Limited justification of design changes.

Optimize

Improve the dam solution based on the results of the first test and research, including failure points and design strengths. Clearly including all class feedback.

Improve the dam solution based on the results of the first test and research, including failure points and design strengths.

Improve the dam solution loosely based on the results of the first test and/or research.

Dam redesign does not reflect any research or use of feedback.

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Additional Information

NOTES


· Information that will be useful when teaching this lesson

  • Resources that will be useful

  • Links to videos of dams in action:

    http://youtu.be/fqceTkveWTo  

    This link shows a basic design for an earthen dam.  It's from India!  Pretty short, super simple.



    http://youtu.be/bWEWVw7TGk4

    This link shows a dam model in action with no spillway.  This could be used to clearly illustrate the need for some way of releasing *some* of the water to optimize the dam.  In other words, this would be an example of what *not* to do. : )



    http://youtu.be/3MdB_s6KhwA  

    An interesting video showing the devastating failure of the St. Francis Dam in Southern California.  600 people died. : ( This may be worth showing to illustrate that even professionally engineered dams occasionally fail.



    http://youtu.be/NcZIkComxlA

    Short video of homemade dam, showing a small spillway.  This could be used to reinforce the idea of a spillway.



    http://youtu.be/KXZV7rmuUMI

    Cute video of homemade dam with Lego people!  The dam fails because of pressure.  Subtitles are in German, but they are not needed to make the video worthwhile.


Those Darn Squirrels Name_________________________

Identify places in the story where the squirrels engage

in the three components of Engineering Design:



  1. Define the problem

  2. Designing solutions to engineering problems

  3. Optimizing the design solution




  1. Define the problem the squirrels are attempting to solve:

Identify constraints (limits):


Identify criteria for success (goals):



  1. Designing solutions to engineering problems begins with generating a number of different possible solutions, then considering each to see which ones best meet the criteria and constraints of the problem. img_0255.jpg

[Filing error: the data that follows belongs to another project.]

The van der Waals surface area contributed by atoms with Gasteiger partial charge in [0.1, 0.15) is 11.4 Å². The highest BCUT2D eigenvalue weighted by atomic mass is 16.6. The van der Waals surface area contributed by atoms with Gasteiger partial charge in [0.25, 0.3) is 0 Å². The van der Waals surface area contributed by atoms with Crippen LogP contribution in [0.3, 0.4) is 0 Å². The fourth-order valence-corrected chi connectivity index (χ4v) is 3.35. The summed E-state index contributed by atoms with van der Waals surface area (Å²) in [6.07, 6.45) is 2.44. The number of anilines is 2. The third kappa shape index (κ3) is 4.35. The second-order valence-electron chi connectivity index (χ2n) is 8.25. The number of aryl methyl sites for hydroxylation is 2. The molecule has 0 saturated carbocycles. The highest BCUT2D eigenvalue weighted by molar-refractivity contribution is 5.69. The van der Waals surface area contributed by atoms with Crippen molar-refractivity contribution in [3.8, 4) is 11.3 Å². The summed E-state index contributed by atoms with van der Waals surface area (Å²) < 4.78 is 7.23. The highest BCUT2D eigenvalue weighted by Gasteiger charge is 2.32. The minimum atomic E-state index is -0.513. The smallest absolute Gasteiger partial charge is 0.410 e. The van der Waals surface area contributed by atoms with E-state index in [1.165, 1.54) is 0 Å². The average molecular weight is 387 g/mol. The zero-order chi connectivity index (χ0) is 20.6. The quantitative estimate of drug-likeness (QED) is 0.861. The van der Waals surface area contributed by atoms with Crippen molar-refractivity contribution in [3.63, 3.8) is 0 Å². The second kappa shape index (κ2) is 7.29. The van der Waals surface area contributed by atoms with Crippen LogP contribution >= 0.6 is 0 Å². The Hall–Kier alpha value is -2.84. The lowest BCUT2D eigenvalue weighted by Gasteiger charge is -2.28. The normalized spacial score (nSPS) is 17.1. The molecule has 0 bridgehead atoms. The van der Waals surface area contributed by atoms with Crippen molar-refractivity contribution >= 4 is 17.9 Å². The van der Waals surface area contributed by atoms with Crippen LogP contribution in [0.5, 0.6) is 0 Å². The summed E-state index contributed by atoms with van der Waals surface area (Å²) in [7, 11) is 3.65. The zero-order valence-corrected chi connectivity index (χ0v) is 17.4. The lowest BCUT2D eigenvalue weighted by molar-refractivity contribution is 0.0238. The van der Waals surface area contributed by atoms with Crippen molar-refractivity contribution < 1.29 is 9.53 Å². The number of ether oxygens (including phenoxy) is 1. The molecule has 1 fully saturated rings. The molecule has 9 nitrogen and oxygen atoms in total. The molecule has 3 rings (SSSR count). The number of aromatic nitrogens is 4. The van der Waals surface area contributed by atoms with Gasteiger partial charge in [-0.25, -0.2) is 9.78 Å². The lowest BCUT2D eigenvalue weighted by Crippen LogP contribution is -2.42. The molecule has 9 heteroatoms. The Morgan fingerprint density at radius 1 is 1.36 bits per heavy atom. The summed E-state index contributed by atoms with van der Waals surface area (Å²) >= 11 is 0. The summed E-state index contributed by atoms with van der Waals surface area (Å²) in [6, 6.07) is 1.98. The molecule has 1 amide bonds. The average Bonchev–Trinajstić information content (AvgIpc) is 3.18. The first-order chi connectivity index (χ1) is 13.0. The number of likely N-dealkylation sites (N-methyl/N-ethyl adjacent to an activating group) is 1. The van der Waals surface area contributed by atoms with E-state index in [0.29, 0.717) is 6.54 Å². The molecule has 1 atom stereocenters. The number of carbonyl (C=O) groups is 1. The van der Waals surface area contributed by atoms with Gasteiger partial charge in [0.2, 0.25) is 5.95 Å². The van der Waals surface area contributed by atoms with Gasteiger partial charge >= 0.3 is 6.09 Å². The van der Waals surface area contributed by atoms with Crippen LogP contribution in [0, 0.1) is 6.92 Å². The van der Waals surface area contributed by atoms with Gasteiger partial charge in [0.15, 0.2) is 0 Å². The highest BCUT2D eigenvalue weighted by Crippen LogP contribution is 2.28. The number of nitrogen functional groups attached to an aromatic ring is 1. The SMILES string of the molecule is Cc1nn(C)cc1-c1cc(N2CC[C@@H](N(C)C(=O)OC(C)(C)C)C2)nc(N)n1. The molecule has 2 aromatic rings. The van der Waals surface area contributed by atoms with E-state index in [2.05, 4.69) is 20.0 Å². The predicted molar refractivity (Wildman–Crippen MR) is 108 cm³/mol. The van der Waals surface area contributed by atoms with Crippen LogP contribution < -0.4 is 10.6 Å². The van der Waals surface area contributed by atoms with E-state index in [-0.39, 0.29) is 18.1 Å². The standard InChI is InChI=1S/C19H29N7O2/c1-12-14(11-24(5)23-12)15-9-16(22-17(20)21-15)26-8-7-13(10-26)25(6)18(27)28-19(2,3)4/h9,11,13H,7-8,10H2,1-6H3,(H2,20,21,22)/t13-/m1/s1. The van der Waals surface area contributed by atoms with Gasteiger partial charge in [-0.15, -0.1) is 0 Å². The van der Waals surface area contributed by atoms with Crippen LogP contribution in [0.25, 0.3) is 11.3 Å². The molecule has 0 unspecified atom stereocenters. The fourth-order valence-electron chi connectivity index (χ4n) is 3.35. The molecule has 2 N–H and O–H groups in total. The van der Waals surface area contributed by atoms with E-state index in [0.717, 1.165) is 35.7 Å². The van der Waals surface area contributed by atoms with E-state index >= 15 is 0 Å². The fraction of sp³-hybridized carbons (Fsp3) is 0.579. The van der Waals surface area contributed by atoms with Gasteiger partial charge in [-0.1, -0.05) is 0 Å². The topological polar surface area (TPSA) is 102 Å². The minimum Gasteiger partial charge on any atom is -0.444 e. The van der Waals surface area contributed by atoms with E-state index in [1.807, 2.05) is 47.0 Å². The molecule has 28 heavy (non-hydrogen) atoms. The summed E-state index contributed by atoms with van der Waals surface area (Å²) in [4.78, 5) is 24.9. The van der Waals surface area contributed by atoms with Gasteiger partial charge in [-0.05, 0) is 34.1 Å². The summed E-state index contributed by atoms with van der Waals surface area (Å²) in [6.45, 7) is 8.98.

Brainstorm some other solutions than the one pictured here:



Solutions

How does it meet criteria (goals)?

How does it meet constraints (limits)?




















  1. Optimizing the design solution involves a process in which solutions are tested and changes are made to improve the design. We know that the solution pictured in #2 did not solve the problem. What might the squirrels do to refine their solution?


Appendix


Dam Recording Sheet #2: Optimized Solution
Group: Date:
Names:

1. Review the results of your first design solution.




  1. What design strengths do you want to keep in your optimized solution?



  1. What can you do to reengineer (fix) your failure points? Use what you’ve learned from your failures and your research.

2. Draw a map of the stream table including your new design solution. Make sure to label your diagram.



3. Make a claim about your design solution: Tell me why you chose your design solution and what you think will happen when it’s tested.
4. Build your design solution:
a. Set up your stream table as you have in other lessons.
b. Use a spoon to carve the Gaveo River in your stream table.
c. Look at the map. Place the plastic cubes in your stream table to represent the town of Gaveo. Make certain they are in the same place as the previous test in order to maintain a fair test.
4. Test your design solution.
5. Record you results: Did your optimized solutions improve the effectiveness of the dam?


Partnership for Science & Engineering Practices 2013